For most JC students taking Economics as an “A” level subject, the explanation of key concepts using theoretical diagrams can be a bane. The chief reason for this is that these diagrams are often drawn through sheer memorising, instead of understanding what they are drawing.
Amongst the most complicated diagrams “A” level students will be expected to draw, are those from the Microeconomics firm-related chapters, “Production and Cost” and “Firm Structures”. A usual example of such diagrams is shown as below.
This is a typical diagram used to visualise the theory of “Production and Cost”. For today, we shall focus on the Average Revenue and the Marginal Revenue curves.
Average Revenue = The Total Revenue of the firm divided by the total units of goods/services sold. Since the price for every unit sold is assumed to be the same, Average Revenue is then the same as Price for every given quantity demanded (i.e. both curves are the same here).
Marginal Revenue = The additional revenue gained from the firm selling the next unit of goods/services. Note what this implies is that the Marginal Revenue represents the rate of change of Total Revenue for the given quantity demanded.
The underlined statement is particularly important in understanding why the Marginal Revenue curve is drawn the way it is as above. Many students have drawn a wide variety of permutations when it comes to this diagram, and the key reason is lack of understanding.
Thankfully, students shouldn’t be too worried about having to draw their diagrams to microscopic accuracy levels because:
- Students are not expected to know the mathematical derivation of Marginal Revenue. However this is key to understanding the appearances of the curves as they are drawn, and I will explain how it’s done in the coming paragraphs.
- Drawing the MR in the proper fashion requires only knowledge of 2 easy points:
- The y-intercepts for both Average Revenue and Marginal Revenue are the same.
- The x-intercept of Marginal Revenue is exactly half that of Average Revenue.
Deriving Marginal Revenue Mathematically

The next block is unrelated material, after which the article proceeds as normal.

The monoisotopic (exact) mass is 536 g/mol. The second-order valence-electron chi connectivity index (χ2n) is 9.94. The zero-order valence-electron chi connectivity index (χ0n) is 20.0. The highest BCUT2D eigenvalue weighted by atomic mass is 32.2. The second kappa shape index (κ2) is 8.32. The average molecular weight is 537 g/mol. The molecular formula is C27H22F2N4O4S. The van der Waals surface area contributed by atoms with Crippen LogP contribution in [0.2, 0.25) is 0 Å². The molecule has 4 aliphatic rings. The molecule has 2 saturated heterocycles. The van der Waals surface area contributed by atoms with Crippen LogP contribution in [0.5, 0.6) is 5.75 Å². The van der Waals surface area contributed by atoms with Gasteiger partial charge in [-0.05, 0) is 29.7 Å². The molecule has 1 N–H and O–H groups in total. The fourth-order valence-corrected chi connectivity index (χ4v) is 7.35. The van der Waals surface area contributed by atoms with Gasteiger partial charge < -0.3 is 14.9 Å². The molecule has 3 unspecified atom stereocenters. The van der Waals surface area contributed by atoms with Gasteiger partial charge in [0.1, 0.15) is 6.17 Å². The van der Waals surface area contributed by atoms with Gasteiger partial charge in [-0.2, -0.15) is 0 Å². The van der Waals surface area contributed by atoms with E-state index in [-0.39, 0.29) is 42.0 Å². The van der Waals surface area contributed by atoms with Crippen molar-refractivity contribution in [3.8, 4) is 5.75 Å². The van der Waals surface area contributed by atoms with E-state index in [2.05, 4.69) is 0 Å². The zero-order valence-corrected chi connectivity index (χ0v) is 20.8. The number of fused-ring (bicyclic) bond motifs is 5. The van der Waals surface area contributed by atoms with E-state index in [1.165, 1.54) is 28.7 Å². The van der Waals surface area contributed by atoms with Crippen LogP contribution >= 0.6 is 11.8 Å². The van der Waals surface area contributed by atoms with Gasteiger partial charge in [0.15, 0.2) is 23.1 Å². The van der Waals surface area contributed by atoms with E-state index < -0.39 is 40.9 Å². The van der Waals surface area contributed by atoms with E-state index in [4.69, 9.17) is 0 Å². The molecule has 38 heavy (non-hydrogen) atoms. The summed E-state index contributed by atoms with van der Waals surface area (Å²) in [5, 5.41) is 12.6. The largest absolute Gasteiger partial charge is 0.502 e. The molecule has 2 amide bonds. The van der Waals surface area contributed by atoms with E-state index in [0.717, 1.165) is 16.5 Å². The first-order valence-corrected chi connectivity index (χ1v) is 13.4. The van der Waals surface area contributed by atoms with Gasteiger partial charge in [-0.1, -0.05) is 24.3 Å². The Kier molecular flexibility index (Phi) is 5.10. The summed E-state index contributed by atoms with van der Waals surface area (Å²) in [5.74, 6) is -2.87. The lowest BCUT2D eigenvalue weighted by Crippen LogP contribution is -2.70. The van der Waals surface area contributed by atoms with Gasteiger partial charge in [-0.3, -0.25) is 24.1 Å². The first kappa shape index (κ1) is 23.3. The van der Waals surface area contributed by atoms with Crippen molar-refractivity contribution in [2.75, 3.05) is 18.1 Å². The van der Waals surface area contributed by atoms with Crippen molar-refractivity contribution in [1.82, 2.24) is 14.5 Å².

If you recall, I mentioned that Marginal Revenue represents the rate of change of Total Revenue for the given quantity demanded.
Does this sound familiar to you? This in fact implies that Marginal Revenue is derived by the mathematical differentiation of Total Revenue with respect to Quantity.
Looking at the above diagram, the Average Revenue curve can be represented mathematically by the generic linear equation:
AR = mQ + C
Where m is the gradient of Average Revenue curve and C is the y-intercept of Average Revenue in the diagram. Q represents the Quantity Demanded.
Next, we derive the Total Revenue function:
TR = AR * Q = ( mQ + C ) * Q = mQ2 + CQ
If we differentiate TR with respect to Q, we get:
MR = d(TR) / d(Q) = 2mQ + C
As with drawing lines in general, we only need 2 known points to derive the line.
The y-intercept of the Marginal Revenue curve is always the same as that of Average Revenue
Let’s put the AR and MR functions side-by-side:
AR = mQ + C ; MR = 2mQ + C
Did you notice that both share the same y-intercept, C?
So therefore on the diagram, the Average Revenue and Marginal Revenue curves always intersects on the y-axis.
The x-intercept of the Marginal Revenue curve is always half that of Average Revenue
Let’s put the AR and MR functions side-by-side again:
AR = mQ + C ; MR = 2mQ + C
Did you notice that the magnitude of the gradient of the Marginal Revenue curve is twice that of Average Revenue?
The result of this is shown on the diagram as B = 2A.
Do draw the Marginal Revenue curve with the above notes in mind
As above, 2 known points of the Marginal Revenue can be derived relative to the Average Revenue curve.
Students usually draw the Marginal Revenue curve as steeper than the Average Revenue curve, but they often neglect to draw the y-intercept and x-intercepts (i.e. both curves do not touch the axes), or when they do, the y-intercept and x-intercept are not drawn based on what we have discussed earlier.
To clarify, students will not be penalised for not drawing the diagram to such strict interpretations during “A” level exams.
That said, you would have to be asking for it if you make incredible mistakes, such as drawing the Marginal Revenue curve as above the Average Revenue curve during the exam!
In conclusion, knowledge of the derivation of Marginal Revenue is crucial in avoiding confusion when drawing this diagram, by consolidating strong foundations in studying for your exams.
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